Poet Ruth Padel divides Darwin: A Life in Poems
into five chapters, one for each discrete stage of the scientist's life. Chapter Two, which addresses his travels on the H.M.S. Beagle
, pulsates with rich, sensuous imagery that echoes Darwin's enchantment with the natural world. While exploring a Brazilian rainforest, for example, Darwin has an arboreal revelation: "Bristles of orchid leaves on every black branch/like green flames over Bibles./Botanical forms gyrate and pour/through rivers of otherworld bark/and a wrestling musculature of pure/live wood." Far from diminishing his reverence for nature, his burgeoning belief in evolution opens vistas as immense as the sparsely populated American prairies that the Lewis and Clark Expedition had mapped not long before the voyage of the Beagle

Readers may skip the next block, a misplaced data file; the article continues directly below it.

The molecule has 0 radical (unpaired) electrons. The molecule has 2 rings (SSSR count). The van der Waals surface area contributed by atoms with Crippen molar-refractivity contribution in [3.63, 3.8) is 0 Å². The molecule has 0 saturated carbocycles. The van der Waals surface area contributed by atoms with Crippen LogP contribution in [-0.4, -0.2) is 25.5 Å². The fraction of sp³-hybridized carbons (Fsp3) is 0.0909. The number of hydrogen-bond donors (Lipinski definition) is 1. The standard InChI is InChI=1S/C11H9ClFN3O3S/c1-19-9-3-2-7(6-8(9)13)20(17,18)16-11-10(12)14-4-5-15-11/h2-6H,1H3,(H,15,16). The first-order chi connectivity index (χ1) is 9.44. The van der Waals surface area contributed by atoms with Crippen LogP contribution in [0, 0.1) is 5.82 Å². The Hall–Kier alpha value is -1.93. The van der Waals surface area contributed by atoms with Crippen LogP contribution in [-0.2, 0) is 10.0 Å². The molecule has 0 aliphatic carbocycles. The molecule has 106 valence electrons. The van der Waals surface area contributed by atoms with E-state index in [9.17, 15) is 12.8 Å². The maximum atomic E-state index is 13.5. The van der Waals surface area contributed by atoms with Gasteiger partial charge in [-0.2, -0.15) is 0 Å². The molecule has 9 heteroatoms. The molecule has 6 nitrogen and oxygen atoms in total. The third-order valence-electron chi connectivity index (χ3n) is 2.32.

covers its subject's life not only as a...
Beyond the Book
As reviewer Marnie Colton points out in her blog post at BookBrowse, biographies in poetry form allow for freedom of expression that a more constraining non-fiction prose form might not. Marnie calls the biography-in-verse "a dynamic form that allows poets to revisit the lives of their subjects through imagery, rhythm, and metaphor instead of the more rigid bounds of chronology that biographers must follow. Considering that biographies, autobiographies, and memoirs usually make a strong showing on bestseller lists, the poetic analogues to these forms deserve a wider audience and also provide an ideal introduction to newcomers wishing to dip a tentative toe into the rushing waters of poetry."